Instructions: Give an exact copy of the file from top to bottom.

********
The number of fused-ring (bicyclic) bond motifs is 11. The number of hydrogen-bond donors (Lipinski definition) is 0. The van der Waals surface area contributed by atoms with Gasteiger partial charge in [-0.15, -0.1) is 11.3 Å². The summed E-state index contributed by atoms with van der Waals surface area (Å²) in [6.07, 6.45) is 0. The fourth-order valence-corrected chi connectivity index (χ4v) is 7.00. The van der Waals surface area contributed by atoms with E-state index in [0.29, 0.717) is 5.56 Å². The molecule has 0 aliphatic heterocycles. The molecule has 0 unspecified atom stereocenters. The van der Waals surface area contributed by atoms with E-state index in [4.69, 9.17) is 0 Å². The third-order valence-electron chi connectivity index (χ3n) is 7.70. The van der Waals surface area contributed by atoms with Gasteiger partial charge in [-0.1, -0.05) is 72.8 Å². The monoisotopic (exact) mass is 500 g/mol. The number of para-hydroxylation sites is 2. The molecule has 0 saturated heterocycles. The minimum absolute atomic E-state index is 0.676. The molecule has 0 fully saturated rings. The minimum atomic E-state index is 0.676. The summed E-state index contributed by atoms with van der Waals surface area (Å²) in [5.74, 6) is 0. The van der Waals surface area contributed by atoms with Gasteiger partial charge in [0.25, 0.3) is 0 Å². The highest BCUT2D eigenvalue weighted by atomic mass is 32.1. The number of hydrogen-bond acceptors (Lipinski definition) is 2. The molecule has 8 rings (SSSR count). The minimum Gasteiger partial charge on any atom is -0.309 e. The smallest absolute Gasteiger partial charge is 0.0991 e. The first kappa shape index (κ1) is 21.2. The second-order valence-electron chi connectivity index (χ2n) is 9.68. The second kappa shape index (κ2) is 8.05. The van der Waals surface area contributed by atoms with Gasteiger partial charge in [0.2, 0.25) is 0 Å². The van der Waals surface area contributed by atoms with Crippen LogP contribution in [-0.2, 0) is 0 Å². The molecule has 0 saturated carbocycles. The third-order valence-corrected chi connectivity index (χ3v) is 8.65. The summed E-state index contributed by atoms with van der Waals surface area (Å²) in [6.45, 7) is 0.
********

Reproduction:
The number of fused-ring (bicyclic) bond motifs is 11. The number of hydrogen-bond donors (Lipinski definition) is 0. The van der Waals surface area contributed by atoms with Gasteiger partial charge in [-0.15, -0.1) is 11.3 Å². The summed E-state index contributed by atoms with van der Waals surface area (Å²) in [6.07, 6.45) is 0. The fourth-order valence-corrected chi connectivity index (χ4v) is 7.00. The van der Waals surface area contributed by atoms with E-state index in [0.29, 0.717) is 5.56 Å². The molecule has 0 aliphatic heterocycles. The molecule has 0 unspecified atom stereocenters. The van der Waals surface area contributed by atoms with E-state index in [4.69, 9.17) is 0 Å². The third-order valence-electron chi connectivity index (χ3n) is 7.70. The van der Waals surface area contributed by atoms with Gasteiger partial charge in [-0.1, -0.05) is 72.8 Å². The monoisotopic (exact) mass is 500 g/mol. The number of para-hydroxylation sites is 2. The molecule has 0 saturated heterocycles. The minimum absolute atomic E-state index is 0.676. The molecule has 0 fully saturated rings. The minimum atomic E-state index is 0.676. The summed E-state index contributed by atoms with van der Waals surface area (Å²) in [5.74, 6) is 0. The van der Waals surface area contributed by atoms with Gasteiger partial charge in [0.25, 0.3) is 0 Å². The highest BCUT2D eigenvalue weighted by atomic mass is 32.1. The number of hydrogen-bond acceptors (Lipinski definition) is 2. The molecule has 8 rings (SSSR count). The minimum Gasteiger partial charge on any atom is -0.309 e. The smallest absolute Gasteiger partial charge is 0.0991 e. The first kappa shape index (κ1) is 21.2. The second-order valence-electron chi connectivity index (χ2n) is 9.68. The second kappa shape index (κ2) is 8.05. The van der Waals surface area contributed by atoms with Gasteiger partial charge in [0.2, 0.25) is 0 Å². The van der Waals surface area contributed by atoms with Crippen LogP contribution in [-0.2, 0) is 0 Å². The molecule has 0 saturated carbocycles. The third-order valence-corrected chi connectivity index (χ3v) is 8.65. The summed E-state index contributed by atoms with van der Waals surface area (Å²) in [6.45, 7) is 0.